“Bookers, rocks.” He sighed; the man should know his order by now. His long six-six frame slumped awkwardly atop the creaky barstool. Sam rubbed his hands on his pants but they were sopping too. Every night that he was in the seedy saloon he told himself he would sit in a booth the next time. But people who sat in booths alone were losers, he thought. Psychopaths or cross dressers or evangelical Christians or something of the sort. His tight damp face curled into a frown. Who was he to categorize someone as a loser? He was no better himself.

“Alright,” Dan interrupted his thoughts by sliding the eight-ounce glass across the small expanse of marked wood. The sound was like a green ocean crashing. “Here you are. Sorry to make you wait.” He stomped away leaving Sam perplexed. He had not waited at all; this was actually unusually quick service. A melancholic thought erupted in his mind – maybe he had not noticed Sam come in, perhaps to him it is as if Sam never leaves. That is what happens with regulars in low-lit bars, they hardly ever truly leave. Sam stared down into the glass, dwarfed by his large fist. The ice cubes danced and swirled a beautifully crafted routine – an unfortunate waltz.

Dan owned this bar. From what Sam had overheard the last year (overheard because he does not partake in the bar discussions) is that it was his father’s. His father was an old drunk who was not much of a father at all. He consumed as much as he sold. He died young, leaving the bar to his only son. His sisters got their house and the responsibility of taking care of their mom until she passed away a few years ago. Dan got the bar. Upon first blush he slapped a black and red Wal-Mart bought For Sale sign on it and thought very little about the dive. He had bitter memories of neglected Sundays when he was just a boy, before he became the stout broad shouldered man he is today. He’d sit in the sticky booth and play card games with himself or read old Hardy Boys books his mom checked out of the library for him. He was utterly alone in a bar of adults, unlike his sisters. His sisters were always out shopping or getting pedicures. Dan would have rather grown up to be a burly man with nice nails before enduring another Sunday at the bar.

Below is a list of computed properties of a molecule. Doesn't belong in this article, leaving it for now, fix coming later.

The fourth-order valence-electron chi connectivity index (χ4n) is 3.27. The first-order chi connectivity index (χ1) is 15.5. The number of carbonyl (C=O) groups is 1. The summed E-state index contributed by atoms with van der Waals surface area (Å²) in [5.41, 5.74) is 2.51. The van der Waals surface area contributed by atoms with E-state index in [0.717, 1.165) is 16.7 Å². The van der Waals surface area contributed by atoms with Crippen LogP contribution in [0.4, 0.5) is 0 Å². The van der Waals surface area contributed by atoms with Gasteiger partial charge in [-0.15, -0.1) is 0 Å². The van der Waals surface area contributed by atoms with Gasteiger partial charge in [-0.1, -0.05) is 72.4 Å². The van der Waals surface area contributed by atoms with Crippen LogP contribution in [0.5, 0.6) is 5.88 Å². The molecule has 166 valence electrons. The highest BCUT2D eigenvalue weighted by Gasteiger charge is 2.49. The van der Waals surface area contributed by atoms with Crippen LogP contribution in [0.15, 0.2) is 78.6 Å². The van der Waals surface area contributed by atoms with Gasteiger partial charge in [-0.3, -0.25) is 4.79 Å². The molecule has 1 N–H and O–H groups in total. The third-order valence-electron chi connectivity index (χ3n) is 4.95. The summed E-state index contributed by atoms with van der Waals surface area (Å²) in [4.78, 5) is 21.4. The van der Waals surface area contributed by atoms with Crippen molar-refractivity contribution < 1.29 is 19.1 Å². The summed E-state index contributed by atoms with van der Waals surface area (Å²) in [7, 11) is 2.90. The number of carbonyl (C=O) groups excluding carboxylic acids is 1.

One Sunday night after every bar in the area was shutdown, including his own, he received a call from an old high school friend who was now a cop. There was a reported break in at ‘his’ bar. He scoffed over the phone as nothing about the bar was truly his but he agreed to come down. Four in the morning he trudged in wearing an old sweatshirt squeezed over his shoulders, beat up jeans, and his house slippers. The front door hung at an angle as he opened it. The place was a dump, truly. His slippers clapped and then peeled from the floor like clammy flesh on flesh. Jeff turned down his walkie talkie to inform him that the only thing lifted was a bottle of Crowder’s Whisky. Dan nodded appreciatively, shrugging. They shared in some minor talk before he walked the familiar officer out, clapping and pealing the whole way. When he was finally alone he felt the tidal wave. Dan’s giant chest heaved as he stumbled to a dilapidated wooden chair. His long head pressed between his knees, he tried to breathe. Dan could not swallow, his Adam’s apple climbing up to his teeth. They chattered with the same voraciousness that his long sausage fingers trembled. Crowder’s was the only thing his father drank, it seemed. He might as well have had an IV of it. He had never met a soul besides his woeful gasbag of a father who drank the stuff. His mother called it battery acid. Why would someone break into the shittiest bar in town and steal Crowder’s? That night, after he had shattered every bottle in the bar, he laid in bed until sunrise and thought of his father. The tide had turned, the next day the For Sale sign disappeared.

That was Dan’s favorite story to tell, called it his ghost story in his gruff voice. Sam always thought maybe it was simply insufficient police work. He could not imagine how shitty the bar must have been if this was the cleaned up, revitalized version. The place was still a dump. It probably would always be a dump. His ice cubes had begun to shrink. Sam rushed his long grey lips to the sweaty glass and took a long draw of whisky into his mouth. He swished it for a few moments, liquid swashing up the sides of the cavernous mouth, before it burned a path down his lengthy throat.

Sam had no ghost stories, nor did he really have exciting father stories. His dad kept to himself, which is where he learned it. He was a dentist in a Midwest town who never called in sick. On the weekends he drank coffee and read James Patterson novels. That was Sam’s father in a nutshell. His mother cooked and baked and volunteered locally. They were common folk. They certainly wouldn’t like this place. He had not seen them, or even talked to them for that matter, in some time. He took another long sip of whisky and sighed. Why had he moved here? There was nothing for him here, but that was what he wanted all along: nothingness.